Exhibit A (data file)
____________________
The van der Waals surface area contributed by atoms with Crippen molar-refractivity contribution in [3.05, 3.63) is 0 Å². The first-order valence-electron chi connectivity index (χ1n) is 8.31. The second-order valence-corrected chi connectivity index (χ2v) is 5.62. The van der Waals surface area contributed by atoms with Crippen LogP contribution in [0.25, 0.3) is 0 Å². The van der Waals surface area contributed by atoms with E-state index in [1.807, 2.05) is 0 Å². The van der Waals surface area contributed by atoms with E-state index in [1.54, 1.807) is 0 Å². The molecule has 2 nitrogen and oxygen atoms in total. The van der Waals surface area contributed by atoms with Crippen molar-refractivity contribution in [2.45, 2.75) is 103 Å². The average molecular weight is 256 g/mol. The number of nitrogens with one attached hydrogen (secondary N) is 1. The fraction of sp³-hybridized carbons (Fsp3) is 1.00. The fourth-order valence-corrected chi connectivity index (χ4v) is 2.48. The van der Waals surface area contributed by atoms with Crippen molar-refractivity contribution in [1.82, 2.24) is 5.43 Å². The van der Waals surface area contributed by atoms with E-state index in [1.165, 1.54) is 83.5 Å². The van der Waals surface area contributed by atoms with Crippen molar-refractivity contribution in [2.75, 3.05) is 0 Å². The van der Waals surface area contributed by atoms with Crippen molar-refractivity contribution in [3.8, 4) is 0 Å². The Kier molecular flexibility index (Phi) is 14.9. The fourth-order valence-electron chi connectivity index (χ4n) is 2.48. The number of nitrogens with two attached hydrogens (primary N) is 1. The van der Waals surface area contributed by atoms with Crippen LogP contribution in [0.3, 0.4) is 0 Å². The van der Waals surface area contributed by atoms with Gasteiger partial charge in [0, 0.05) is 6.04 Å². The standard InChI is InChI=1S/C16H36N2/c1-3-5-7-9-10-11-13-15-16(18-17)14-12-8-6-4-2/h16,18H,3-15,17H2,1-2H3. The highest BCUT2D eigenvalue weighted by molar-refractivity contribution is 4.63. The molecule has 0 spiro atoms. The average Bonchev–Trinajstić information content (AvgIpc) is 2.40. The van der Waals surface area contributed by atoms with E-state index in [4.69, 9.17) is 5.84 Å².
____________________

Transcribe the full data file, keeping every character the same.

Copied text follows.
The van der Waals surface area contributed by atoms with Crippen molar-refractivity contribution in [3.05, 3.63) is 0 Å². The first-order valence-electron chi connectivity index (χ1n) is 8.31. The second-order valence-corrected chi connectivity index (χ2v) is 5.62. The van der Waals surface area contributed by atoms with Crippen LogP contribution in [0.25, 0.3) is 0 Å². The van der Waals surface area contributed by atoms with E-state index in [1.807, 2.05) is 0 Å². The van der Waals surface area contributed by atoms with E-state index in [1.54, 1.807) is 0 Å². The molecule has 2 nitrogen and oxygen atoms in total. The van der Waals surface area contributed by atoms with Crippen molar-refractivity contribution in [2.45, 2.75) is 103 Å². The average molecular weight is 256 g/mol. The number of nitrogens with one attached hydrogen (secondary N) is 1. The fraction of sp³-hybridized carbons (Fsp3) is 1.00. The fourth-order valence-corrected chi connectivity index (χ4v) is 2.48. The van der Waals surface area contributed by atoms with Crippen molar-refractivity contribution in [1.82, 2.24) is 5.43 Å². The van der Waals surface area contributed by atoms with E-state index in [1.165, 1.54) is 83.5 Å². The van der Waals surface area contributed by atoms with Crippen molar-refractivity contribution in [2.75, 3.05) is 0 Å². The van der Waals surface area contributed by atoms with Crippen molar-refractivity contribution in [3.8, 4) is 0 Å². The Kier molecular flexibility index (Phi) is 14.9. The fourth-order valence-electron chi connectivity index (χ4n) is 2.48. The number of nitrogens with two attached hydrogens (primary N) is 1. The van der Waals surface area contributed by atoms with Crippen LogP contribution in [0.3, 0.4) is 0 Å². The van der Waals surface area contributed by atoms with Gasteiger partial charge in [0, 0.05) is 6.04 Å². The standard InChI is InChI=1S/C16H36N2/c1-3-5-7-9-10-11-13-15-16(18-17)14-12-8-6-4-2/h16,18H,3-15,17H2,1-2H3. The highest BCUT2D eigenvalue weighted by molar-refractivity contribution is 4.63. The molecule has 0 spiro atoms. The average Bonchev–Trinajstić information content (AvgIpc) is 2.40. The van der Waals surface area contributed by atoms with E-state index in [4.69, 9.17) is 5.84 Å².